"Firing" a marble meant that a player had to flick his/her marble from a stationary position of his hand. No part of the hand firing the marble was permitted to be in front of the position where the marble had been resting on the ground. Using that hand, (s)he would flick or fire the marble from his/her hand, usually with the knuckle on the back of his/her hand resting on the ground, and usually using the thumb of that hand to do so. All shots of the game were conducted in this manner throughout except the very initial pitch towards the bunny hole that started the game.
Once a player was able to land his/her marble within the hole, (s)he would immediately then fire his marble at his opponents' marbles. However, if any player hit another player's marble before his/her own marble had been to 'visit' the bunny hole, the act would be referred to as "a kiss"; the game would be over, and all or both players (in the case of two players only) would have to retreat back to the starting line to restart the game, without result. This, of course, could be quite annoying or frustrating if a player had already built up quite a few hits on another player's marble. So, most skilled players did not resort to this kind of tactic.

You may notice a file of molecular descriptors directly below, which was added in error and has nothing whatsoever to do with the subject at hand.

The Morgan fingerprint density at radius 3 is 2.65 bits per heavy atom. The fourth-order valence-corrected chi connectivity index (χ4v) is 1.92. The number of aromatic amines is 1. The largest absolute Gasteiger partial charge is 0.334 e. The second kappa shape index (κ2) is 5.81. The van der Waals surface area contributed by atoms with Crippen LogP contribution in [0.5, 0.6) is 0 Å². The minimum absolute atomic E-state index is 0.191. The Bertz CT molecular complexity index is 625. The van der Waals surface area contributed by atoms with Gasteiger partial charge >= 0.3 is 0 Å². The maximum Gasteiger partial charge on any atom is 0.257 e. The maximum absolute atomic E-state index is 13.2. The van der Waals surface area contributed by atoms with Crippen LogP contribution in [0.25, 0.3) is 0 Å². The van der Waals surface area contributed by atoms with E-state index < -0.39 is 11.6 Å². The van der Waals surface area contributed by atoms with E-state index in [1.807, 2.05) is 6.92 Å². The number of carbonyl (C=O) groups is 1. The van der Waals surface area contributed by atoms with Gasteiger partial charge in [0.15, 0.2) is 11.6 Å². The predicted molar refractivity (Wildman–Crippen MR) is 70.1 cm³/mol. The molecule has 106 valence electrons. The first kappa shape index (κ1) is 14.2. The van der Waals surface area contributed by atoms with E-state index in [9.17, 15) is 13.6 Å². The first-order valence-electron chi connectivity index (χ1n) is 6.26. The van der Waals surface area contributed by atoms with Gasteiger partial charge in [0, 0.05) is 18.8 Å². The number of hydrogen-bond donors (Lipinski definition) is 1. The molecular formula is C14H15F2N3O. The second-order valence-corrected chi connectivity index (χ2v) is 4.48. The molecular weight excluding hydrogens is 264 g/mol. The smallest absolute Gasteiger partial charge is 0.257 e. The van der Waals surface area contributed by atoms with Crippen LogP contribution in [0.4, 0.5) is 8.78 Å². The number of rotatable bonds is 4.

The overall aim was to hit a particular marble 3 times after getting into the hole, then you had to "run away", before the final contact shot was allowed to be played - which was called "the kill". Once a player made a kill on another marble, if the game was 'for keeps', (s)he would then get to keep the marble [bunny] (s)he had 'killed'. The format of playing this game was that each time you successfully hit another player's marble, you were to have another shot - even if it was not the marble you had originally intended to hit.
Of course, the ploy was to hit the particular opponent marble 3 times, and then 'run away' to the bunny hole, because once you rested the marble into the hole, you immediately had your shot again, thus leaving no opportunity at all for your opponent to retreat his/her marble before "the Kill" was made on it.
This section does not cite any sources. (May 2018) (Learn how and when to remove this template message)